If you ever want to be a guest speaker in my class at USC in the Fall, I’d love to have you!
Have a great day! Krista
Don’t be afraid to reach out with a brief, yet compelling, email demonstrating both knowledge and enthusiasm for the person’s work. In addition to what you say, how you say it matters. Don’t guilt-trip someone into helping you. Use language that will be open, and give the person an easy out if they don’t want—or can’t—do what you would like them to. It isn’t that serious, so be easy breezy.
I was truly moved by Cal’s podcast, especially the way in which he crafted his stories. I couldn’t help but get to my keyboard and write to him. He talked about wine, meeting people, and other things in his podcast, and I demonstrated not only my knowledge of his work, but my true enthusiasm by stating what moved me most (girl on the train and Dr. Dre question). He knew I wasn’t just making it up; that I really listened to his words and had an appreciation of his work.
Be Specific in What You Have to Offer
It not about what you can get; it’s about what you can give. You always want to know your power within the confines of your current situation. Leverage that power. In this case, I teach at the number-one film school in the world. Getting in front of the next generation of Hollywood could be appealing to an established player. You may be an actress working at a hot restaurant, so in your email, requesting a 15-minute informational meeting could include, “If ever you need a reservation at Catch, please ask for me when you call and I’ll give you the VIP treatment.” Or other times, your power lies in the fact that you and the person you are writing to went to the same university. People want to help young people, especially ones who went to their alma mater.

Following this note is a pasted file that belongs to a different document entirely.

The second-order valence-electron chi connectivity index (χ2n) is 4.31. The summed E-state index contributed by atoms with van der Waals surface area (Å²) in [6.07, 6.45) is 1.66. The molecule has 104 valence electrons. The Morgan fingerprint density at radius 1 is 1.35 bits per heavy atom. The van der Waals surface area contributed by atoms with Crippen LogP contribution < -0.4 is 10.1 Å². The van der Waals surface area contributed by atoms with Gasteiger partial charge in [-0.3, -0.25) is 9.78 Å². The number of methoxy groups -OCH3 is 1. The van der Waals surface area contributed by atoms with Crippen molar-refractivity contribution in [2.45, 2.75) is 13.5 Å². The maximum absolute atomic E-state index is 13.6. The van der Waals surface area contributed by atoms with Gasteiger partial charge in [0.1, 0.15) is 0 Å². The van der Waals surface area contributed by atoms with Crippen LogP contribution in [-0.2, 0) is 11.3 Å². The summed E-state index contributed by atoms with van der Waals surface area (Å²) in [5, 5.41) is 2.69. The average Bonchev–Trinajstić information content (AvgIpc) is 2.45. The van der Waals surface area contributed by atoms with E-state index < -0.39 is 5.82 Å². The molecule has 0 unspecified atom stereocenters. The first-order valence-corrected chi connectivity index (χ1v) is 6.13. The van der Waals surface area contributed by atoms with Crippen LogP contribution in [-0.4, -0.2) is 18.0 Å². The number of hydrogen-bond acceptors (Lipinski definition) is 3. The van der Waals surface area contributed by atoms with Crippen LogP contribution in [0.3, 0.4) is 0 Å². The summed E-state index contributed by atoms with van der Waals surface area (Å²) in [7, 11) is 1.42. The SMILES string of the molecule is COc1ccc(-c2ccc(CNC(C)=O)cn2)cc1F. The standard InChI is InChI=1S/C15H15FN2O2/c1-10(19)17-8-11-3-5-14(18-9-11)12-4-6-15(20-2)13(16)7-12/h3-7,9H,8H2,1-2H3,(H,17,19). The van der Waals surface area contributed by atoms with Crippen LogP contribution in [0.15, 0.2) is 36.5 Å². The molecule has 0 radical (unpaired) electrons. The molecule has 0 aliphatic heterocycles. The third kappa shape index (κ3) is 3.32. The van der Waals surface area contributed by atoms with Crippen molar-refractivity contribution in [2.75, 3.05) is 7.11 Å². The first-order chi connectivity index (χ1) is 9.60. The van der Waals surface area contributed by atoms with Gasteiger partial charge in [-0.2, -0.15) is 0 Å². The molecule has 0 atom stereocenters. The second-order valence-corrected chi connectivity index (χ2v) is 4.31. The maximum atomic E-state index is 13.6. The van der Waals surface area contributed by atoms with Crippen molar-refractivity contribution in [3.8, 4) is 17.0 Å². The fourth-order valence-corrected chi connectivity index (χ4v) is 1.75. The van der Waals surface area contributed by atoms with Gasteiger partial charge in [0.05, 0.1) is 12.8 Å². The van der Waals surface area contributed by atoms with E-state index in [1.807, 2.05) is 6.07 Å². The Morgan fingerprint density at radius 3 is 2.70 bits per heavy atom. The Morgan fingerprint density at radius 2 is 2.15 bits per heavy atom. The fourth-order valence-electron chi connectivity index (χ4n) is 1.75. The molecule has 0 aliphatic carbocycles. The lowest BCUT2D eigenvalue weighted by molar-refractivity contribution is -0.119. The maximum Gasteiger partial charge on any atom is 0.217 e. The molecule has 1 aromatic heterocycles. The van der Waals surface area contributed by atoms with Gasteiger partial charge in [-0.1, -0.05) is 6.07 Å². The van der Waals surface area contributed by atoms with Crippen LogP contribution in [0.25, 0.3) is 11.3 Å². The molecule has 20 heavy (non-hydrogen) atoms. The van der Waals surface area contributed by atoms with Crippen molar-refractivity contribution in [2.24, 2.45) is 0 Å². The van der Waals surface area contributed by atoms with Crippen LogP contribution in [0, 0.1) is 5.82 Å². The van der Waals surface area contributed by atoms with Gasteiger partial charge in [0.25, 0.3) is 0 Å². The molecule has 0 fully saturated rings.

Be Specific in What You Want (but don’t bombard with details)
I made a request for Cal to speak to my class. I kept it loose, without a date or time, as I needed to first gauge his interest. I knew I could always find a date to fit Cal if he was interested. I also made sure that when I asked Cal for something, it was something he could actually deliver.
Give it Time
As much as I like an immediate result, a cake needs time to bake and a lemon needs time to grow. Sometimes, you need to let time lead you. My email to Cal was March 16, 2016, and he spoke to my class on Sept 7, 2017. Good ideas, relationships, and steak all need time to marinate, so allow the process to happen. Expect it. Your timetable isn’t necessarily someone else’s timetable. Don’t be afraid to follow up appropriately. Experience has taught me you must always follow up. If you don’t get a response, a second follow up is perfectly fine a week or two later. If you don’t get a response after that, drop it. When an established player doesn’t respond, it means they’re not going to. Don’t think about it too much; just keep moving.
Put all of your contact information at the bottom of the email and make sure your website, social media, and any other key information can be easily found online. In the case of Cal, he responded with a nice comment on one of my blogs. Sometimes people will research a stranger on social media before they respond, so remember to perform an audit of your social media to ensure whoever is contacting you won’t be scared off!